Eurocrats are Terrified of Democracy

Greece’s prime minister George Papandreou is in the doghouse only because he dared to offer voters a choice.

Shall I tell you the truly terrifying thing about the EU? It’s not the absence of democracy in Brussels, or the ease with which Eurocrats swat aside referendum results. It’s the way in which the internal democracy of the member states is subverted in order to sustain the requirements of membership.

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Flames of fury: demonstrators protesting last month in Athens against austerity measures throw petrol bombs at riot police

George Papandreou, the luckless Greek leader, is the latest politician to find himself being chewed up because he stands in the way of the Brussels machine. On Monday afternoon, Papandreou announced a referendum on whether to accept the EU’s bail-out terms. He had evidently had enough of the antics of the opposition party, New Democracy, which kept insisting that Greece remain in the euro, while opposing all the austerity measures necessary to that end – an outrageous stance given that New Democracy ran up the deficit in the first place. Papandreou hoped to force his opponents off the fence: in favour of the spending cuts or against euro membership. Perhaps he also hoped to put pressure on the EU to offer more generous terms.

I wish I could convey the sheer horror that his proposal provoked in Brussels. The first rule of the Eurocracy is “no referendums”. Brussels functionaries believe that their work is too important to be subject to the prejudices of hoi polloi (for once, the Greek phrase seems apposite). Referendums are always seen as irresponsible; but, at a time when the euro is teetering on the brink, Papandreou’s proposal was seen as an act of ingratitude bordering on treason.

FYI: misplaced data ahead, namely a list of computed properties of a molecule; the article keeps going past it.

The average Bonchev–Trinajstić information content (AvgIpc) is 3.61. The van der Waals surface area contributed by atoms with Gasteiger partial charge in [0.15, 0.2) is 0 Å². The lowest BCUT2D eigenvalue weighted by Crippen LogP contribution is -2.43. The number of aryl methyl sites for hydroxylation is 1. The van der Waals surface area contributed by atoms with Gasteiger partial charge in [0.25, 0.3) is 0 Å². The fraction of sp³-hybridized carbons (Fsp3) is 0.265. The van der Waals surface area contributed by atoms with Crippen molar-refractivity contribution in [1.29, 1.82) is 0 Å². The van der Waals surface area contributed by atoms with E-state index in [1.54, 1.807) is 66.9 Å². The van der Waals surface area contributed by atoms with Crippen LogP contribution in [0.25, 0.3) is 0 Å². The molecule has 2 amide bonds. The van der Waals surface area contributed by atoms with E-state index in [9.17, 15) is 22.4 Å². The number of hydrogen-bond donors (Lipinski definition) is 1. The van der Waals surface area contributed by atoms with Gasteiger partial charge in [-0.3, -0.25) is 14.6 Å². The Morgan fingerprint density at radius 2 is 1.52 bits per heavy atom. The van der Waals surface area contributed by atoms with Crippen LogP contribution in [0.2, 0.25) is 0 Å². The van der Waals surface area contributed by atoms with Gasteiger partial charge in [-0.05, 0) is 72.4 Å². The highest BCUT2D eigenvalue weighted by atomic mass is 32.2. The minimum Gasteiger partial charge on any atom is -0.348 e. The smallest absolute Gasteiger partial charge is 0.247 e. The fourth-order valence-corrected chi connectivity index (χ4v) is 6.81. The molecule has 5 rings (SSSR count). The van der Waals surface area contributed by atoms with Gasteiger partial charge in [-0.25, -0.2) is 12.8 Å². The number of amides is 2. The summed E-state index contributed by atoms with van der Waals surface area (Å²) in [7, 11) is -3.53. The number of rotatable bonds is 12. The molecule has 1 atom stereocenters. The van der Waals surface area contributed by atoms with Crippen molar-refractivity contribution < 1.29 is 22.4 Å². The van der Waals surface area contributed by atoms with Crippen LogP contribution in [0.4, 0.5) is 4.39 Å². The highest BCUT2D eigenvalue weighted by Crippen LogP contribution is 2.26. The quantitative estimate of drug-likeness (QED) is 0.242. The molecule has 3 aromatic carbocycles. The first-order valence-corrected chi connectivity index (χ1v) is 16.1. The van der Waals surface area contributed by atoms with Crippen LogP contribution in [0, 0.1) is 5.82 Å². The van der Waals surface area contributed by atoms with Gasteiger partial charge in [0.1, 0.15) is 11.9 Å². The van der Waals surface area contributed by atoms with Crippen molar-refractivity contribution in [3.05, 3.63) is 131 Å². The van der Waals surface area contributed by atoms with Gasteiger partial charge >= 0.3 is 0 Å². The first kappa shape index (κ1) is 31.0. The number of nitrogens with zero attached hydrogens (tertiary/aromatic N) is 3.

Across the palaces and chanceries of the continent, Euro-elites closed ranks. Nicolas Sarkozy’s spokesman described Papandreou’s announcement to give Greek citizens the right to vote on their own future as “irrational and dangerous”, Angela Merkel’s called it “irritating”, Silvio Berlusconi’s “negative”. Such phrases, in the mouths of government officials, suggest purple, choking rage.

The Athens establishment lined up with them. Antonis Samaras, the leader of New Democracy, vowed – with splendid disregard for his party’s name – to prevent a referendum “at all costs”. Constantine Michalos, the president of the Athens Chamber of Commerce, called the proposal “an act of political blackmail”. All these insults were provoked by the suggestion that people be allowed to determine their future through the ballot box.

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